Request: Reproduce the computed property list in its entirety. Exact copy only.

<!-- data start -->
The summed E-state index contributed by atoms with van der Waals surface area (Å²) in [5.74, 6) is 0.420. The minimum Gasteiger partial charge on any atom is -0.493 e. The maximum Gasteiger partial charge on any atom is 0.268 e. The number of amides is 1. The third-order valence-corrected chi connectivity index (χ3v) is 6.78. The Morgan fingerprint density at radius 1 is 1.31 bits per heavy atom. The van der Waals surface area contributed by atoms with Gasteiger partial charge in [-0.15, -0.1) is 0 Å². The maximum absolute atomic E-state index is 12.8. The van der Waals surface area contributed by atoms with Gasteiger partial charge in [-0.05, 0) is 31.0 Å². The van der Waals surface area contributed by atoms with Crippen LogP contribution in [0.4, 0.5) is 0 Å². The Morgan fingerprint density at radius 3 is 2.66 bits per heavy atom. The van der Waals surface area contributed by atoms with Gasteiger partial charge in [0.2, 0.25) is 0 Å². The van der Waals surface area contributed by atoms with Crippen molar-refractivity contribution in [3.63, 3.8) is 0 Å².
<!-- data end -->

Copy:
The summed E-state index contributed by atoms with van der Waals surface area (Å²) in [5.74, 6) is 0.420. The minimum Gasteiger partial charge on any atom is -0.493 e. The maximum Gasteiger partial charge on any atom is 0.268 e. The number of amides is 1. The third-order valence-corrected chi connectivity index (χ3v) is 6.78. The Morgan fingerprint density at radius 1 is 1.31 bits per heavy atom. The van der Waals surface area contributed by atoms with Gasteiger partial charge in [-0.15, -0.1) is 0 Å². The maximum absolute atomic E-state index is 12.8. The van der Waals surface area contributed by atoms with Gasteiger partial charge in [-0.05, 0) is 31.0 Å². The van der Waals surface area contributed by atoms with Crippen LogP contribution in [0.4, 0.5) is 0 Å². The Morgan fingerprint density at radius 3 is 2.66 bits per heavy atom. The van der Waals surface area contributed by atoms with Gasteiger partial charge in [0.2, 0.25) is 0 Å². The van der Waals surface area contributed by atoms with Crippen molar-refractivity contribution in [3.63, 3.8) is 0 Å².